View-Master Show Beam Cartridge (GAF, 1980)

Here is an earlier version of the later version that we saw a while back....note that even two years later, the poor boy child was still having to operate as a screen! Couldn't the family afford a bedsheet or something?
Also, I'm not sure about the line "Flash your favorite characters," even in 1980.
You will also notice that the list of other available cartridges is a bit different (wait, KISS? Really?).  There was an "I Can Learn By Myself" series for ignored or abandoned kids, to teach themselves Numbers (I prefer Exodus), Alphabet. Time and Colors...although the more I think about this concept, it makes no sense.  A literate child doesn't need the "Alphabet" cartridge, and one who can't yet read would just be all around screwed.  Talking View-Master might work better for such an endeavor.  No word on whether Morris Day appeared in the "Time" cartridge.
Also, I don't think we have to wonder too much why the "Party Games" category disappeared by 1982.  It's hard to imagine a game called "Dunce Cap" that didn't end with someone in tears, or a trip to the emergency room.  There was also a little-known Southern version of the cartridge called "Hey Y'all, Watch This" that caused several deaths.  Okay, I made that up.


View-Master Monster Gift Pak (GAF, 1978)

Well, we all knew it would happen, at least I sure did...but I finally scored one of the elusive MONSTER GIFT PAKs made by View-Master in 1978.
There were several themed gift "paks" offered by View-Master in the late 70's, and it gave kids a good jumping-off point into the world of 3D viewing, as well as handy storage for loose reels that tended to pile up.
I was surprised that the canister was the size of a large coffee can, because I had seen auctions that included more than one View-Master viewer (turns out it came with just one).  So this left plenty of room inside the can for storage.
Included is a viewer, as well as a useful plastic box containing seven reels of Dracula, the Wolf Man, Frankenstein ('s  Monster), and Godzilla.  The only drawback, as I've mentioned before, is that only one reel from the "Godzilla's Rampage" set is included, so you'd still have to seek out that set to see the entire story.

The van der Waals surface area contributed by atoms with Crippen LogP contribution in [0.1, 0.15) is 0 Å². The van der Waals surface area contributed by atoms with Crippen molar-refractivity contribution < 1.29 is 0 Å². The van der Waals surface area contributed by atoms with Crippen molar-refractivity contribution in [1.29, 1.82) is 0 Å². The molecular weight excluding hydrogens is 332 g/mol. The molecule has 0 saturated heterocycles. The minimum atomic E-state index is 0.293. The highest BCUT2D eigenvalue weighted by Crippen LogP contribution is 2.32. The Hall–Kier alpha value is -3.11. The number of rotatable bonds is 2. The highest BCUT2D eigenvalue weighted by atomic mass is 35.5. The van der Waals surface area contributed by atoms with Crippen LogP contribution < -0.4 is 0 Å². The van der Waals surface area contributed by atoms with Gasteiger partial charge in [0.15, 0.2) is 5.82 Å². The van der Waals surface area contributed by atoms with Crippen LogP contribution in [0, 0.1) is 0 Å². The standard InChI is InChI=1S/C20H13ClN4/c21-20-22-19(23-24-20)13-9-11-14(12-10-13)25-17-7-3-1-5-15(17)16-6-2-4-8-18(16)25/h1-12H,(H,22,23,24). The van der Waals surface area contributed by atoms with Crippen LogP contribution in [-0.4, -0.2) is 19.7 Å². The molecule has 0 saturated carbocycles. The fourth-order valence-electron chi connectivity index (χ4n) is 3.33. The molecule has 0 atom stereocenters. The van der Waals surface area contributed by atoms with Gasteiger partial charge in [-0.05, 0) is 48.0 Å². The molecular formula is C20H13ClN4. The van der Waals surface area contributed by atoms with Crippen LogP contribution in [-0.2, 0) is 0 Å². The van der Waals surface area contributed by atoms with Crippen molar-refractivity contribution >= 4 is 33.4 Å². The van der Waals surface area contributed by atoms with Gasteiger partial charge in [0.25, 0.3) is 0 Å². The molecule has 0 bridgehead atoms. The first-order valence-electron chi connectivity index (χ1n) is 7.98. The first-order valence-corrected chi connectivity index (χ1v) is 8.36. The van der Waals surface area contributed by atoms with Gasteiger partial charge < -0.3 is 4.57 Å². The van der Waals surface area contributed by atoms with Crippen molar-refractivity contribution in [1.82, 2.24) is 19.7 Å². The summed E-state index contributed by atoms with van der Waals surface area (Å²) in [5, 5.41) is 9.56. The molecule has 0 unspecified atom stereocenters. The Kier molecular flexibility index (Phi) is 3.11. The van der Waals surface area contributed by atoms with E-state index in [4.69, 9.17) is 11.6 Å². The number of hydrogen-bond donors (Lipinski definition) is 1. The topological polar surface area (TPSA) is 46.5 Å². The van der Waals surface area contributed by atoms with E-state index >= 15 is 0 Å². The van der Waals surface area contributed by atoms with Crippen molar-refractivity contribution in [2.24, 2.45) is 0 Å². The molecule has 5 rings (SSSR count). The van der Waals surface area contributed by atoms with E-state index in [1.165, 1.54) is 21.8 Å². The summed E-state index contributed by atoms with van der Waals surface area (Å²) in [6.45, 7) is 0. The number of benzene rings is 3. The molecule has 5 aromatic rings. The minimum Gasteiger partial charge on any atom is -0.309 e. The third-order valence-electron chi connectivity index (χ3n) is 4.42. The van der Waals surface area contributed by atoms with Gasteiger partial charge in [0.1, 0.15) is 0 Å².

I believe this completes my Godzilla View-Master collection.  Up next is an earlier version of something we've already looked at!


Popeye's Songs About...Health Safety Friendship Manners (Golden, 1961)

I'm just going to go ahead and apologize for this right now.  I love Popeye.  If I saw this on a blog, I'd be downloading it.  In fact, I have several other Popeye albums, and stories, that I've gotten from other places.  When I saw this at my local thrift store, I snatched it up.  Add to that the fact that the originals, Jack Mercer and Mae Questel, are present, and it makes it all the more desirable.
There's just one problem:  it's awful.  I mean really, eye-gougingly awful.  I hate to just throw superlatives out there with no explanation, so I'll do my best.
First off, for the most part, it matters not that it's a Popeye album.  It could be Captain Kangaroo, Donny and Marie, or Baby Snooks singing horrible, musically identical songs about washing your hands and not playing with matches.
Secondly, Mercer and Questel were icons, and defined the characters they represented, but they can't sing seriously in character....think about it.  In the cartoons, there may be a line or a brief tune here and there, and Popeye always could handle his theme song, of course, but this is different.  The songs are not only rotten, but they are obviously having trouble at several points...and Olive Oyl's shrill warbling is downright painful.  
Also, it's kind of lame that Wimpy and Swee'pea are present, but have to be voiced by Mercer and Questel also (even though I believe that was exactly the case in the KFS cartoons, which were done during the time of this LP, but I still don't like it.)  There are points where you can't tell if it's Olive or Swee'pea that's singing, or even if it matters why.  Even the title of the record is a grammatical mess.
You would think there would be more moments that were funny if taken out of context, but I only found one.  There is literally a line where Popeye says "I try to always be a good influence...now just let me light my pipe," that cracked me up for a moment, before the pain of the next song began.

You've been warned: LINK.


GODZILLA ON MONSTER ISLAND ad slicks (alternate set, 1978)

Here is a second set of ad slicks for GODZILLA ON MONSTER ISLAND.  The first set I posted a couple of years ago is 8.5" x 11", and this set is 11" x 17".

Detailed scans: